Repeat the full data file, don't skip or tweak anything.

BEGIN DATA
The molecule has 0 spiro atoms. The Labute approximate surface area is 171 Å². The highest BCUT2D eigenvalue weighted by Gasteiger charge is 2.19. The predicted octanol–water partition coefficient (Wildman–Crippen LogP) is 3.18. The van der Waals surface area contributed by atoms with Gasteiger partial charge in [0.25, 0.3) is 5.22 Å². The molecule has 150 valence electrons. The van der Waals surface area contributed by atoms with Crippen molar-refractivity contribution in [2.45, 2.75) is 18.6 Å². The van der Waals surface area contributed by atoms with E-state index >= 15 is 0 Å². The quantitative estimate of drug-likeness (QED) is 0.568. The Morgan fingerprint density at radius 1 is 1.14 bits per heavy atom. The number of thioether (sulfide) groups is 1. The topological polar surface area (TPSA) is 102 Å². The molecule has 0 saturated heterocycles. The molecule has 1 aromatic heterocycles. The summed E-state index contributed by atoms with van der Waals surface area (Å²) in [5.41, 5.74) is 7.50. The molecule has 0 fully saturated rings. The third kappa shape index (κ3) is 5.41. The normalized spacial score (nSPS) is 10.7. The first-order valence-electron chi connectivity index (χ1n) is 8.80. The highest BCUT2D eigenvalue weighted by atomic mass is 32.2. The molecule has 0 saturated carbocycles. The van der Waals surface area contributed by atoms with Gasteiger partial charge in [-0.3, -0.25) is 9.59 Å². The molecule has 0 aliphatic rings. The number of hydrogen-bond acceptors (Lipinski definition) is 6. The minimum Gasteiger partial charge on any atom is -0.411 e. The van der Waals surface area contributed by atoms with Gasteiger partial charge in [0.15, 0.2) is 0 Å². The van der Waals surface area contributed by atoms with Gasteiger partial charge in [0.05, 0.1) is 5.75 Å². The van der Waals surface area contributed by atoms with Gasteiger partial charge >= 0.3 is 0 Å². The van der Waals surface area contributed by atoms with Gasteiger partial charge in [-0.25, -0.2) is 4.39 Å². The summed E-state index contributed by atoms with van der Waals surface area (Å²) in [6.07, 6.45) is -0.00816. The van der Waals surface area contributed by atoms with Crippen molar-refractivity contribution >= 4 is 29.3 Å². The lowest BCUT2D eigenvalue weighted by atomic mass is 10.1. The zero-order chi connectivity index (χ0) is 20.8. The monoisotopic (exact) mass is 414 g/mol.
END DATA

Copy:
The molecule has 0 spiro atoms. The Labute approximate surface area is 171 Å². The highest BCUT2D eigenvalue weighted by Gasteiger charge is 2.19. The predicted octanol–water partition coefficient (Wildman–Crippen LogP) is 3.18. The van der Waals surface area contributed by atoms with Gasteiger partial charge in [0.25, 0.3) is 5.22 Å². The molecule has 150 valence electrons. The van der Waals surface area contributed by atoms with Crippen molar-refractivity contribution in [2.45, 2.75) is 18.6 Å². The van der Waals surface area contributed by atoms with E-state index >= 15 is 0 Å². The quantitative estimate of drug-likeness (QED) is 0.568. The Morgan fingerprint density at radius 1 is 1.14 bits per heavy atom. The number of thioether (sulfide) groups is 1. The topological polar surface area (TPSA) is 102 Å². The molecule has 0 saturated heterocycles. The molecule has 1 aromatic heterocycles. The summed E-state index contributed by atoms with van der Waals surface area (Å²) in [5.41, 5.74) is 7.50. The molecule has 0 fully saturated rings. The third kappa shape index (κ3) is 5.41. The normalized spacial score (nSPS) is 10.7. The first-order valence-electron chi connectivity index (χ1n) is 8.80. The highest BCUT2D eigenvalue weighted by atomic mass is 32.2. The molecule has 0 saturated carbocycles. The van der Waals surface area contributed by atoms with Gasteiger partial charge in [-0.3, -0.25) is 9.59 Å². The molecule has 0 aliphatic rings. The number of hydrogen-bond acceptors (Lipinski definition) is 6. The minimum Gasteiger partial charge on any atom is -0.411 e. The van der Waals surface area contributed by atoms with Gasteiger partial charge in [0.15, 0.2) is 0 Å². The van der Waals surface area contributed by atoms with Gasteiger partial charge in [0.05, 0.1) is 5.75 Å². The van der Waals surface area contributed by atoms with Gasteiger partial charge >= 0.3 is 0 Å². The van der Waals surface area contributed by atoms with Gasteiger partial charge in [-0.25, -0.2) is 4.39 Å². The summed E-state index contributed by atoms with van der Waals surface area (Å²) in [6.07, 6.45) is -0.00816. The van der Waals surface area contributed by atoms with Crippen molar-refractivity contribution >= 4 is 29.3 Å². The lowest BCUT2D eigenvalue weighted by atomic mass is 10.1. The zero-order chi connectivity index (χ0) is 20.8. The monoisotopic (exact) mass is 414 g/mol.